I have made a breakfast casserole recipe that uses scrambled eggs, but they are not poured in as liquid and cooked in the oven. No, they are cooked on the stove like regular scrambled eggs, being careful not to stir too much, so they come out in chunks that are about 3/4 inch. Put them in the casserole dish with cooked diced potatoes, sauteed onions (and/or other veg of your choice), shredded cheese, ham/bacon/sausage (your choice) then use a white-sauce (or one with cheese (Mornay??) to bind it together. Bake, if desired you can top with more cheese and brown the top.

Using the eggs as your bulky item instead of bread makes a really different casserole.
posted by CathyG at 2:38 PM on December 21, 2012


This is my favorite strata. Super rich so it's okay to use lower fat milk or less cheese if you want.
posted by picklebird at 3:00 PM on December 21, 2012 [2 favorites]


The best strata is made with challah bread. Slice it about an inch thick and puzzle piece the slices into a 9"x13". Mix about 1/4 cup chopped fresh dill and about 1/3 cup finely-diced red onion, and maybe some capers if you have them, into approximately 12 oz cream cheese with maybe a squeeze of lemon juice; spread over the challah slices. Puzzle-piece slices of smoked salmon over the cream cheese. Whisk up maybe 8 eggs with 2 1/2 or 3 cups half and half (or milk if for some reason you think you can lighten this up!). Pour over the bread/cheese/salmon. Cover and refrigerate overnight; the bread should soak up most of the custard. Bake at 350 for . . . forty-five minutes? It's been a long time since I made this, so it may take more or less time, but the strata should be all puffed up and golden-brown. Man, this is sounding tasty. I may have to make it again myself soon.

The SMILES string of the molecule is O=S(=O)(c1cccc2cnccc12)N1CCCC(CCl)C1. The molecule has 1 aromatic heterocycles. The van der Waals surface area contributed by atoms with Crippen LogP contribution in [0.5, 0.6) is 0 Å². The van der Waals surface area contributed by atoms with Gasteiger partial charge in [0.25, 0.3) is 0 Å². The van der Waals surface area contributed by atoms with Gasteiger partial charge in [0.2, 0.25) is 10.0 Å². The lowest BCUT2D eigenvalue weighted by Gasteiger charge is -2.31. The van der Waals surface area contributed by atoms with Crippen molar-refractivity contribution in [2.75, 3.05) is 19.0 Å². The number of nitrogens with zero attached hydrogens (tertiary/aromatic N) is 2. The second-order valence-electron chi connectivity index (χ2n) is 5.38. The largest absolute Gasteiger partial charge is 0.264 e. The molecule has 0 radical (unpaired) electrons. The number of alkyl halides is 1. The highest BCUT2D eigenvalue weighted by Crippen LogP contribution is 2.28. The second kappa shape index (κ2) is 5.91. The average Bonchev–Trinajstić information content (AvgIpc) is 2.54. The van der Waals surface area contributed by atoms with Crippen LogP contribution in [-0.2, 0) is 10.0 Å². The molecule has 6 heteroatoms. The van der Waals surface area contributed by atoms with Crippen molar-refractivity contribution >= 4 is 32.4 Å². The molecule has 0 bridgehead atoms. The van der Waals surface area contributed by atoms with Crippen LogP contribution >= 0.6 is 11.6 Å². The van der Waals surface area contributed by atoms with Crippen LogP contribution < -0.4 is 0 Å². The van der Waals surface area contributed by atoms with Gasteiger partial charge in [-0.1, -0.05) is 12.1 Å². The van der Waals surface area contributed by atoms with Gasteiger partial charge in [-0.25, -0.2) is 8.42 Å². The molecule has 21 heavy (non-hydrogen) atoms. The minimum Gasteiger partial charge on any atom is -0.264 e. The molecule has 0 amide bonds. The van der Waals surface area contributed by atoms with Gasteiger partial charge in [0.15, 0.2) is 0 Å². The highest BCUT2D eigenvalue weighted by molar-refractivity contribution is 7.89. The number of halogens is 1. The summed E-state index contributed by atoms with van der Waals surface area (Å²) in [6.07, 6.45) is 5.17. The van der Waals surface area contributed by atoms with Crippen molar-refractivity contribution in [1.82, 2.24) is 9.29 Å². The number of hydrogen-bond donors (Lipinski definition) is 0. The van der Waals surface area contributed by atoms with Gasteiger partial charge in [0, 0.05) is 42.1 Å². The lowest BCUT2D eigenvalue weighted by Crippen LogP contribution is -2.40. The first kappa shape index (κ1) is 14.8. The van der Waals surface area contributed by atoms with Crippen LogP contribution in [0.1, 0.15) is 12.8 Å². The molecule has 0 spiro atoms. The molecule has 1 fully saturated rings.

posted by miss patrish at 11:53 PM on December 21, 2012


Seconding the strata from Gourmet that picklebird recommended. If it's left to meld overnight, it won't be liquidy in the morning.
posted by misformargaret at 7:36 AM on January 10, 2013